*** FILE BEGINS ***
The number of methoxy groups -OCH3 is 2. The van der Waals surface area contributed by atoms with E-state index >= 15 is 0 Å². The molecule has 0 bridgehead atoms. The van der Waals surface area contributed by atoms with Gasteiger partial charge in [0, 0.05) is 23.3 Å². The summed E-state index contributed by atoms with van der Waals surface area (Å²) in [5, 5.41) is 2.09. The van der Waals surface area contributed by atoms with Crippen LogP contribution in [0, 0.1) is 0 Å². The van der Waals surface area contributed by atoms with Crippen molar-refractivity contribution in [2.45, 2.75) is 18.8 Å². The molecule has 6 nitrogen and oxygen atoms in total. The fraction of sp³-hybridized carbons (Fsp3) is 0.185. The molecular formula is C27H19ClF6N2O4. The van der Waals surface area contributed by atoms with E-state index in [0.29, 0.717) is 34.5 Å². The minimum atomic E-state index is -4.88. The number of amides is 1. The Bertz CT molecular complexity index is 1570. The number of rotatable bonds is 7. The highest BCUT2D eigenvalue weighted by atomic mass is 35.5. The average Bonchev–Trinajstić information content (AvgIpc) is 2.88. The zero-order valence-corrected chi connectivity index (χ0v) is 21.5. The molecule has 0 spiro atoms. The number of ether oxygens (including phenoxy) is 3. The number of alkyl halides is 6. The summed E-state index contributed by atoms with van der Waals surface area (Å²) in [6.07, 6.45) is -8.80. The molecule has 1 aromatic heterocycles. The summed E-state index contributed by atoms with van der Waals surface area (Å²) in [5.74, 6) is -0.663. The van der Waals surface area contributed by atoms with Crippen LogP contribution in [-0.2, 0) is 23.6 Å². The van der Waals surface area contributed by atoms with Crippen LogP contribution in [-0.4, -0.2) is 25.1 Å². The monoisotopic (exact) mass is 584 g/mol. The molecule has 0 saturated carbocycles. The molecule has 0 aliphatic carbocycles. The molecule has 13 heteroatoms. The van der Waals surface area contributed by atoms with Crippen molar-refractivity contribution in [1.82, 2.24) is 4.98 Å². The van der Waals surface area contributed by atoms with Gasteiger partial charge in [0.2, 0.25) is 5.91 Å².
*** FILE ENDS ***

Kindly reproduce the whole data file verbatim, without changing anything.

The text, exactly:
The number of methoxy groups -OCH3 is 2. The van der Waals surface area contributed by atoms with E-state index >= 15 is 0 Å². The molecule has 0 bridgehead atoms. The van der Waals surface area contributed by atoms with Gasteiger partial charge in [0, 0.05) is 23.3 Å². The summed E-state index contributed by atoms with van der Waals surface area (Å²) in [5, 5.41) is 2.09. The van der Waals surface area contributed by atoms with Crippen LogP contribution in [0, 0.1) is 0 Å². The van der Waals surface area contributed by atoms with Crippen molar-refractivity contribution in [2.45, 2.75) is 18.8 Å². The molecule has 6 nitrogen and oxygen atoms in total. The fraction of sp³-hybridized carbons (Fsp3) is 0.185. The molecular formula is C27H19ClF6N2O4. The van der Waals surface area contributed by atoms with E-state index in [0.29, 0.717) is 34.5 Å². The minimum atomic E-state index is -4.88. The number of amides is 1. The Bertz CT molecular complexity index is 1570. The number of rotatable bonds is 7. The highest BCUT2D eigenvalue weighted by atomic mass is 35.5. The average Bonchev–Trinajstić information content (AvgIpc) is 2.88. The zero-order valence-corrected chi connectivity index (χ0v) is 21.5. The molecule has 0 spiro atoms. The number of ether oxygens (including phenoxy) is 3. The number of alkyl halides is 6. The summed E-state index contributed by atoms with van der Waals surface area (Å²) in [6.07, 6.45) is -8.80. The molecule has 1 aromatic heterocycles. The summed E-state index contributed by atoms with van der Waals surface area (Å²) in [5.74, 6) is -0.663. The van der Waals surface area contributed by atoms with Crippen LogP contribution in [-0.2, 0) is 23.6 Å². The van der Waals surface area contributed by atoms with Crippen LogP contribution in [-0.4, -0.2) is 25.1 Å². The monoisotopic (exact) mass is 584 g/mol. The molecule has 0 saturated carbocycles. The molecule has 0 aliphatic carbocycles. The molecule has 13 heteroatoms. The van der Waals surface area contributed by atoms with Crippen molar-refractivity contribution in [1.82, 2.24) is 4.98 Å². The van der Waals surface area contributed by atoms with Gasteiger partial charge in [0.2, 0.25) is 5.91 Å².